Tuesday, October 9, 2007
On our trip to Voyageurs National Park a week ago I inaugurated my new Greenland stick. I had taken a paddle carving course at the North House Folk School in Grand Marais, MN last spring with my buddy from Madison, TheCommish. The wood we used was basswood, which was harvested and dried locally in paddle sized boards. My first attempt, the Norwegian War Club, was heavy but very serviceable. RonO made the comment that I wasn't going to break that one while I tried to learn the reverse sweep roll. When GalwayGuy was learning to roll his Sitka spruce greenland stick snapped and shortly after going to the War Club he hit his first sweep roll.
In any event the wood is strong and supple and I wanted to carve another sleeker and lighter paddle. I stopped by the school and invested in a basswood board with every intention of carving a paddle and having it done by mid summer. Which of course had no chance of happening. Enter RonS of Novorca paddles. He offered to run it though his CNC machine to rough shape it and let me carve on it with my trusty Mora knife. This was just the head start I needed and the deal was done. After a bit of reshaping and carving I started the coats of tung oil. The one thing I like about the carving method is the total lack of sandpaper. When I built my Chesapeake LT 17 the biggest pain in the ass was the endless sanding that was needed. As Mark Hanson at North House said, "You think the Inuit had sandpaper!?". My kinda guy. The paddle works great.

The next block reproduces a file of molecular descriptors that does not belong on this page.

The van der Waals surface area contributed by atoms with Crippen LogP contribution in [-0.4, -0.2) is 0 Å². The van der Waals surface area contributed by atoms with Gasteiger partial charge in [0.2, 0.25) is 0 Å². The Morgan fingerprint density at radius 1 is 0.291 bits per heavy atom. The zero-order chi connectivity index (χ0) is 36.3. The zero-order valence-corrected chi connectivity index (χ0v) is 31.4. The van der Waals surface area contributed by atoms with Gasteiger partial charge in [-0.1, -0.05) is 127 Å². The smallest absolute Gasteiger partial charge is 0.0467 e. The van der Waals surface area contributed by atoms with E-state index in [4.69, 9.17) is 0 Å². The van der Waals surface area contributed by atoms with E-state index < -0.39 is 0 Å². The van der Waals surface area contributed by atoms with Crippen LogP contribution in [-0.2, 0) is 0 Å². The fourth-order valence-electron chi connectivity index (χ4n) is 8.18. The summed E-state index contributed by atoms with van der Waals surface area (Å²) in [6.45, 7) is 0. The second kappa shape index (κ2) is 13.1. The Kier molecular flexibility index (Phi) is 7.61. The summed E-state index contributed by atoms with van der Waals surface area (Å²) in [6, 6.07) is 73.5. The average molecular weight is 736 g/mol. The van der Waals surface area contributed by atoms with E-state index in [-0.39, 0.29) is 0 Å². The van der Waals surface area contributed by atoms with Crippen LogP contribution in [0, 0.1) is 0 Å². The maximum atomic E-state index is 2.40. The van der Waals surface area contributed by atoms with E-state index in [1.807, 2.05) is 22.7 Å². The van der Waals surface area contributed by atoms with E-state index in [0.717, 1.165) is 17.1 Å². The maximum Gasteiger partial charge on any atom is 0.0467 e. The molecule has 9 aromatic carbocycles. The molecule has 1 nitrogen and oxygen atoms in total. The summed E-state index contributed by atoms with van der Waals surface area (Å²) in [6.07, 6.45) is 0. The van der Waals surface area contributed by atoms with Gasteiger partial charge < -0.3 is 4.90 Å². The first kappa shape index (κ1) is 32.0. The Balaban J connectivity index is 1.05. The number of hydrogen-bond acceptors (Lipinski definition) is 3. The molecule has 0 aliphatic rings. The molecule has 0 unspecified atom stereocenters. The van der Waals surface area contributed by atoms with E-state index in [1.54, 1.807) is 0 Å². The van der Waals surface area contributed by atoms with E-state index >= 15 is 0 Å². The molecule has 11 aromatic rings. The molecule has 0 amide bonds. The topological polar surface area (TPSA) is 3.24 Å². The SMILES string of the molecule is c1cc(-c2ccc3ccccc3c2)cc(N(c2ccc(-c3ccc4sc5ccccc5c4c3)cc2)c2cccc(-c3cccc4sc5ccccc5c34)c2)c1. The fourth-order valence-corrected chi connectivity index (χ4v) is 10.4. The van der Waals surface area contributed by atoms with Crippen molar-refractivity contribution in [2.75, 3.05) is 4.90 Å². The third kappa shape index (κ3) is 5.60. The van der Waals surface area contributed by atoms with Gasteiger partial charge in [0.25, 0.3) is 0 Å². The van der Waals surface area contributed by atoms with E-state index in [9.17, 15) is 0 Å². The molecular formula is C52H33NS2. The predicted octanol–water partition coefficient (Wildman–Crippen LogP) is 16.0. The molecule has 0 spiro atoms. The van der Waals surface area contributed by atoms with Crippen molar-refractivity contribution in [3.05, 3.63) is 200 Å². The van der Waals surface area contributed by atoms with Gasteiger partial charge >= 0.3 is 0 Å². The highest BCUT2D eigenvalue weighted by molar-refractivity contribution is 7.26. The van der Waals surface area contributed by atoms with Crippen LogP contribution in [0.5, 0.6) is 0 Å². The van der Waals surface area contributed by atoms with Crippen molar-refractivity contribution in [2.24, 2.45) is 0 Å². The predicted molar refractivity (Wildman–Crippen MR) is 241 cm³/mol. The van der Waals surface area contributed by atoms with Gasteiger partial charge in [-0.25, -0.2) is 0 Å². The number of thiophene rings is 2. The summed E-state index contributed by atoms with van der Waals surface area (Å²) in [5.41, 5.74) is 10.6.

RonS suggested longer and narrower which would give a bit more thrust and less resistance in the water. He was right and the paddle feels perfect! I can pick up the tempo with a minimal increase in energy expended. My only problem was that the tung oil seemed to dissolve in the water! I weighed the paddle when I got back and then 5 days later. It lost 3 ounces! RonO recommended Formby's oil but I think I'll go with the old tried and true Watco oil, the same stuff I've used on wooden canoe gunwales. Four or five coats and I'll be in bidness again. I guess I might as well play a bit more in Gitchee Gumee between stints in the tree stand. Maybe the paddle season is not over yet!